A stable, cloud-ready network support NXP Semiconductors’ global business
Together with NXP, we use cloud-based services for office application, such as email, video conferencing and data storage to make it easier for employees to collaborate, work effectively when away from the office, and store and share large files. NXP also required the simplicity and convenience of hosted solutions for managing HR and other company-wide functions.
Why did NXP need to refresh their network architecture?
Prior to the transformation, the corporate network was around six years old – too old to have been designed with access to cloud applications in mind.
Every site had a network connection to its nearest NXP regional data center in Europe, Asia and the Americas; internet breakout was available only at the data centers. ‘That worked fine while the majority of our IT services were hosted locally and network traffic was mostly intra-company,’ says Maurice Arntz, Senior Director, Infrastructure IT Solutions at NXP.
‘But, as we ramped up our use of cloud applications, the network struggled to support the sharp rise in internet traffic.’
As the contract with NXP’s connectivity provider approached renewal time, Arntz seized the opportunity to refresh the network architecture and optimize it for consumption of cloud services.
‘NTT’s proposal for an MPLS network and internet access service fitted perfectly,’ says Arntz.
‘We were convinced by their ability to help us realize our network transformation, and their readiness to build a good working relationship with us.
Managed Services, Consulting Services, Technical Services, Cloud Services
MPLS network, Internet Access Service, SIP Trunking
‘Overall project governance was very effective, and NTT maintained engagement with us at all levels. It truly felt like a collaborative journey.’, Senior Director, Infrastructure IT Solutions NXP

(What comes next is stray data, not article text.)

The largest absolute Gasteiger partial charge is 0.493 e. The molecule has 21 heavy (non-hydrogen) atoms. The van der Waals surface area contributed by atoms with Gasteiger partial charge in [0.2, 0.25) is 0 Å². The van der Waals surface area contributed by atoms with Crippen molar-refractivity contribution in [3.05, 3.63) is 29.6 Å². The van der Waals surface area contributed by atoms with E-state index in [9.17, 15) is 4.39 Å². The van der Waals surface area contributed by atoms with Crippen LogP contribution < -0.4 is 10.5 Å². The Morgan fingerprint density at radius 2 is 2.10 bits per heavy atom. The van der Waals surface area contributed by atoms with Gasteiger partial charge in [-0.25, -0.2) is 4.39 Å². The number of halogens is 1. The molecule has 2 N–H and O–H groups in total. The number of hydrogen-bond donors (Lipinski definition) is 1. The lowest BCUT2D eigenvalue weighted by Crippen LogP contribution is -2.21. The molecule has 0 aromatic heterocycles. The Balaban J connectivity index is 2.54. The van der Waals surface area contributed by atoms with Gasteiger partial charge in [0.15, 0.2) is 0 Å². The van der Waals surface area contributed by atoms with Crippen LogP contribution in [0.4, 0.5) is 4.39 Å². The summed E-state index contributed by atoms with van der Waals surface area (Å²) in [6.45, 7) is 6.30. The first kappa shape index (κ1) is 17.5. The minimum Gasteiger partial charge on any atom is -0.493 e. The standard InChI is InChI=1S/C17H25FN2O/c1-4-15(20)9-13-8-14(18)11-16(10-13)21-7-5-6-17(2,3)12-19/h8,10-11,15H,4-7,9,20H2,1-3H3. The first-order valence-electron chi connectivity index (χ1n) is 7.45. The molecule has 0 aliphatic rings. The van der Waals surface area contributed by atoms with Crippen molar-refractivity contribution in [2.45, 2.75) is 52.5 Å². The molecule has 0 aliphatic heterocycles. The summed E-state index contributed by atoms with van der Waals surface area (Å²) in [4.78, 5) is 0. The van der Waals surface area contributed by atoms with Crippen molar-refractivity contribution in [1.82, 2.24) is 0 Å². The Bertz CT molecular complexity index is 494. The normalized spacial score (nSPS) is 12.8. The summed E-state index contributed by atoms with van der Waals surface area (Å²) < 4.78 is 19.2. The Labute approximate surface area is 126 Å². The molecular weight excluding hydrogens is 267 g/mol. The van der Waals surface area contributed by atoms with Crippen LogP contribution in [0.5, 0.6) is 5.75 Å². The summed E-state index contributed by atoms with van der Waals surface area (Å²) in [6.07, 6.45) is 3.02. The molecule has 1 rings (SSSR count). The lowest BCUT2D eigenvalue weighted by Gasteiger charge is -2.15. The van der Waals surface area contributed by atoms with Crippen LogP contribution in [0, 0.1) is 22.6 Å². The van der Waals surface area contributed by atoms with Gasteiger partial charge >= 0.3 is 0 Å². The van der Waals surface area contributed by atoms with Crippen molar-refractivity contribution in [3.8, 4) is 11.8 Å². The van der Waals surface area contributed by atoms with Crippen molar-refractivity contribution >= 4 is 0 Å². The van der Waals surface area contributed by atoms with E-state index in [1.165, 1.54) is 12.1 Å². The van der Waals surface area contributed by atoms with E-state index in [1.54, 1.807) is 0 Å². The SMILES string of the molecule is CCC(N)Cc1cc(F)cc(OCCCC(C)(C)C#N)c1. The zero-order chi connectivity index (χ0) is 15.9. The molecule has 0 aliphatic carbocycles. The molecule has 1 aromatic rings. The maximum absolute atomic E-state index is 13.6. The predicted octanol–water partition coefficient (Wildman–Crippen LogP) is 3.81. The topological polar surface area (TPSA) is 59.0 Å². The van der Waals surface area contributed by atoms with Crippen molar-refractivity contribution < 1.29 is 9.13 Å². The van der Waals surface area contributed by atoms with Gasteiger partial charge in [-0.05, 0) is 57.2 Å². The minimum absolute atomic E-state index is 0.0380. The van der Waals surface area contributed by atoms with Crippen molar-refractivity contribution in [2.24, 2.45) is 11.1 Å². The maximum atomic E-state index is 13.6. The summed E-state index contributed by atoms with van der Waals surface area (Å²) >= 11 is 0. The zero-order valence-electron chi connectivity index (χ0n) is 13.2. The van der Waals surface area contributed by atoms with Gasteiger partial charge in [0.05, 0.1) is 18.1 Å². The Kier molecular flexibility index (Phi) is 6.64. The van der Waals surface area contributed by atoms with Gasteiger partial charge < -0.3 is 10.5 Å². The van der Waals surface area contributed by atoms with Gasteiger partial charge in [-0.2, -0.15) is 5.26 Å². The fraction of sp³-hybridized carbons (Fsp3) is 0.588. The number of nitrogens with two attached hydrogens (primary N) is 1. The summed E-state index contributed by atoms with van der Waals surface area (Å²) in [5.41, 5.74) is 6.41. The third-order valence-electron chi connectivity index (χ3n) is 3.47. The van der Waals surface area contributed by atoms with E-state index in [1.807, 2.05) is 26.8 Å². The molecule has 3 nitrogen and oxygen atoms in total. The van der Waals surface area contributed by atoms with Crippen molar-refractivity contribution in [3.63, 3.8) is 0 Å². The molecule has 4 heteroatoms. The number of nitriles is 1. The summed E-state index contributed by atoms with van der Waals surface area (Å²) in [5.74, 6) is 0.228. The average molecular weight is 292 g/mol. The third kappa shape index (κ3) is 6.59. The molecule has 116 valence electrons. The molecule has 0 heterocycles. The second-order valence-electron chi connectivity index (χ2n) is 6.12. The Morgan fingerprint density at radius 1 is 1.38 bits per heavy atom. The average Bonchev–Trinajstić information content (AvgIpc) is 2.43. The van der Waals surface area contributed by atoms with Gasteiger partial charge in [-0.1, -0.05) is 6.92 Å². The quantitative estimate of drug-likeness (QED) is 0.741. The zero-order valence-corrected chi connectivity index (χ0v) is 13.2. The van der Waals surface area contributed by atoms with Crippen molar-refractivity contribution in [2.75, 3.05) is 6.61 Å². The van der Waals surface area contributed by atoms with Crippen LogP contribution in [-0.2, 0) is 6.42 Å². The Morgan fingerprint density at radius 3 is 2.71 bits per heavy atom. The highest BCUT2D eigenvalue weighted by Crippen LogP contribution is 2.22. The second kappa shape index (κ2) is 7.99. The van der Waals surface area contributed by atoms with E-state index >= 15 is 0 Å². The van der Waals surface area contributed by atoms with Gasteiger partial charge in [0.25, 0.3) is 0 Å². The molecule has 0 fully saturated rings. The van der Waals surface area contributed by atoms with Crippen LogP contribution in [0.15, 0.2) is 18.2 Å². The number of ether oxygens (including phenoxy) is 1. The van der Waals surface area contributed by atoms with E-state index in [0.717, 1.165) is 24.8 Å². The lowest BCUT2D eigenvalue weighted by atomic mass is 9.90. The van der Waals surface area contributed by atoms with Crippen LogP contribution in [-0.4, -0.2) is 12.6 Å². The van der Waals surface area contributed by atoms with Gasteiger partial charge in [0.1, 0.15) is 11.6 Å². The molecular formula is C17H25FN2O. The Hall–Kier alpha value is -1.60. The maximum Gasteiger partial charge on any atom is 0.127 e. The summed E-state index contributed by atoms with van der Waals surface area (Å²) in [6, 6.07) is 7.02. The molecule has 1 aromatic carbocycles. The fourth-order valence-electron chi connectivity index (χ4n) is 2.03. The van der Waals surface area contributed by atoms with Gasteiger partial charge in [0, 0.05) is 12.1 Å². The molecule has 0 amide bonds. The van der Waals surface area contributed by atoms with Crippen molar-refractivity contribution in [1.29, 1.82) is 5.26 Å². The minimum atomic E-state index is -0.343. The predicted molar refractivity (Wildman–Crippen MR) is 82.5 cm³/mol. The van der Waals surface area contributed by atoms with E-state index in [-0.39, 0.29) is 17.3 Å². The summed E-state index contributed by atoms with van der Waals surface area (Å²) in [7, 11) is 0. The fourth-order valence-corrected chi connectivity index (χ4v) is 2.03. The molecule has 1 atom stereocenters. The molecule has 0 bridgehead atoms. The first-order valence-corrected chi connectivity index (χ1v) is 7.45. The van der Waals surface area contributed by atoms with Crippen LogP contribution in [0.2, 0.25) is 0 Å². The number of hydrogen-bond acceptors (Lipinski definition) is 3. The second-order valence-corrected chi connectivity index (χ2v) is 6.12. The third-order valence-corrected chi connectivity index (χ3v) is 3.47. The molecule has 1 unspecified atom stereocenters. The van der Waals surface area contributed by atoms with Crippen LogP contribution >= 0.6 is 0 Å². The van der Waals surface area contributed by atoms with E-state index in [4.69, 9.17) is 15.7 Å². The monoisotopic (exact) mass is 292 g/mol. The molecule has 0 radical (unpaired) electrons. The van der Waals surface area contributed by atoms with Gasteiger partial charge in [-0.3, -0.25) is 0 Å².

How did NXP manage business as usual, despite an ever-expanding and rapidly growing organization?
Our MPLS network gives NXP the option to converge voice and data and reduce outgoing call costs by making the transition to IP voice.
However, just before contract signature, a new requirement arose. NXP acquired Freescale Semiconductors, doubling the size of the business overnight. ‘The acquisition added a whole new dimension to our network transformation. We had to integrate the two companies onto a single network at the same time as rolling out the new architecture to every site.’ says Arntz. ‘NTT accommodated our expanded requirements seamlessly into the contract.’
Together with NXP, we agreed a multi-phase project for rolling out the entire network, including the Freescale integration.
‘Business had to continue as normal throughout,’ points out Arntz. ‘In particular, all our design centers and factories operate 24/7. Halting design and production for a network renewal was out of the question.’
To avoid interruptions, we added and tested the new connections at each site before disconnecting the old ones. ‘A key member of the team was our dedicated project manager, who provided excellent support for what was a complex network transformation,’ says Arntz.
What has a new network architecture enabled NXP to do?
‘Now every site has its own internet access, we have the bandwidth to use cloud applications efficiently,’ says Arntz. NTT implemented SIP trunking, which enabled the two largest NXP sites in the Netherlands to make and receive voice calls over the MPLS network.
The solution enhanced monitoring capabilities, providing increased network visibility. ‘We have more insight into our network, and can quickly flag any issues,’ says Arntz. ‘At the same time, they are very proactive around incident handling and resolution. That means far fewer outages affecting network performance.’
The new network is much more secure. ‘The nature of our business makes us a prime target for cybercriminals,’ explains Arntz. NXP rigorously protects their intellectual property and ensures their development and manufacturing environments are highly secure. ‘We’ve now ring-fenced our company through the security features in the network design and on the network itself.’
Amtz’s confident we can handle the network-related implications that come with NXP’s dynamic agenda of mergers, acquisitions and divestments.
‘NTT smoothly carved out the network supporting Standard Products’ five factories and approximately 10,000 employees,’ says Arntz. ‘They’ve proved they can easily support this type of business activity.’